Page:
Environmental Economics & Policies; Economic Theory & Research; Banks & Banking Reform; National Governance; Municipal Financial Management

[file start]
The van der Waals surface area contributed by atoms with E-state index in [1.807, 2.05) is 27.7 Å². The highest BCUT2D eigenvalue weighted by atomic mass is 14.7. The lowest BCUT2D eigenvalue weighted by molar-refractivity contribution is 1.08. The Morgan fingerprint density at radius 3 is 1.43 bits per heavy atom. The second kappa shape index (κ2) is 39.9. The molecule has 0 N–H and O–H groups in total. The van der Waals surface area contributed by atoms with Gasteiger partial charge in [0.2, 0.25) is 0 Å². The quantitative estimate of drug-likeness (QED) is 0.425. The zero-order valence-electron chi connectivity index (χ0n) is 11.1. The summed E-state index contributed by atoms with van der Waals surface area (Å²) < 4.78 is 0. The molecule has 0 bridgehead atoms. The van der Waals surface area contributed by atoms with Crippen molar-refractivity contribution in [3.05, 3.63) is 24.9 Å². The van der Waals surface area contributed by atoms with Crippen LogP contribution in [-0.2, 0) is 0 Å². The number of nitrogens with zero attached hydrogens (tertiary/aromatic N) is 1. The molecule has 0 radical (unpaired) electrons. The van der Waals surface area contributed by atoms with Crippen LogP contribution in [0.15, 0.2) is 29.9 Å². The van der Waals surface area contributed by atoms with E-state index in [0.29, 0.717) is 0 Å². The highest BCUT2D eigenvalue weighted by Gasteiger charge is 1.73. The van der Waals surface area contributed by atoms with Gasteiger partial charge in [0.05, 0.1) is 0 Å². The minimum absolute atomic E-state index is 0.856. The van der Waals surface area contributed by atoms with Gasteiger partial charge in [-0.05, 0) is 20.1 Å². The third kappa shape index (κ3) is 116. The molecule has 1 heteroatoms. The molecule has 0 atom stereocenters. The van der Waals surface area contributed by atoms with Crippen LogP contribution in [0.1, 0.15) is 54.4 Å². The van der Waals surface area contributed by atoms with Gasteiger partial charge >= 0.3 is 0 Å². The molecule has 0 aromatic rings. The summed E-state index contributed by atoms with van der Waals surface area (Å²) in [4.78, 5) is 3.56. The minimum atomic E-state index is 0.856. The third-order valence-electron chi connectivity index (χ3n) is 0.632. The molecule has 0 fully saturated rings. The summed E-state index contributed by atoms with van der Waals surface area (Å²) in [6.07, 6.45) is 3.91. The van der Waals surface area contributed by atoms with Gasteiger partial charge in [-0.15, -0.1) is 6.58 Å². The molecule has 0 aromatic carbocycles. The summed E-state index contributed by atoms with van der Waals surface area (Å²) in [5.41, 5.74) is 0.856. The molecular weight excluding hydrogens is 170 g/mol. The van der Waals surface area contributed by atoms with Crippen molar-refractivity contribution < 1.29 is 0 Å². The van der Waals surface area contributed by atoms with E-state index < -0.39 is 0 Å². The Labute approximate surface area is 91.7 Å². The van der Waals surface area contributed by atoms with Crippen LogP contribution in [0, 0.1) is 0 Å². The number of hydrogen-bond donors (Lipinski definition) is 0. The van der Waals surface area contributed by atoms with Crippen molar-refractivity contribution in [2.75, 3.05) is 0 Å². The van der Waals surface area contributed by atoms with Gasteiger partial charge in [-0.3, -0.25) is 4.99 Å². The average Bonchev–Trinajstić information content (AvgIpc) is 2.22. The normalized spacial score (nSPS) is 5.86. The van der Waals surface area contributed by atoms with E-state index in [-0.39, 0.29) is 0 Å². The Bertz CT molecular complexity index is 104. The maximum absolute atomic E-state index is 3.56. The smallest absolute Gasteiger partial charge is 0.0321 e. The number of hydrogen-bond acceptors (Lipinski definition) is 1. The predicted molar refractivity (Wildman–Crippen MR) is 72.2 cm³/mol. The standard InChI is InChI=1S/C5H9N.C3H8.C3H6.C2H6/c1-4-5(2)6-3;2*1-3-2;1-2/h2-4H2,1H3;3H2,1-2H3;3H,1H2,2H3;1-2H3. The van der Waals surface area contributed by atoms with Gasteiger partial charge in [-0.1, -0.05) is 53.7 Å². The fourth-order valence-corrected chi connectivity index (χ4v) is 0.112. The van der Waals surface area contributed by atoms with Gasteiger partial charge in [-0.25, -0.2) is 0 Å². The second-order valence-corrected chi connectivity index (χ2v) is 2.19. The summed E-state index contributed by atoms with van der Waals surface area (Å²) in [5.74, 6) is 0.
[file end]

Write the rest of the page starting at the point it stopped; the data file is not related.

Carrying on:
Summary: Next to the decollectivization of agriculture, the most striking economic transformation in China since 1978 has been the rapid growth of rural nonstate industry. Firms in this sector (referred to as TVPs) are owned by a hierarchy of local government units below the county level: towns, villages, and production teams. TVPs owned by township or village governments (that is, not privately owned) are termed TVCEs. Important both to industry and the rural economy, TVPs have been at the forefront of economic reform. They are market-oriented in terms of output and input and, because of their tiny home markets, outward-oriented. There appears to be a close relationship between individual incomes and firm/community economic performance. Most individuals expect to stay in their firms for relatively long periods. Community incentives for promoting TVPs are strong, but their community orientation leads to certain problems. Even if resources are used efficiently within rural communities, the immobility of factors of production can lead to increasingly serious misallocations and inequalities between communities. A gradual opening of capital and labor markets is a priority task in the next stage of reform. National government policy should be to minimize discrimination by government, legal, and regulatory apparatus against TVPs and, within the TVP sector, against private enterprise. The long-term goal should be elimination of differential treatment.
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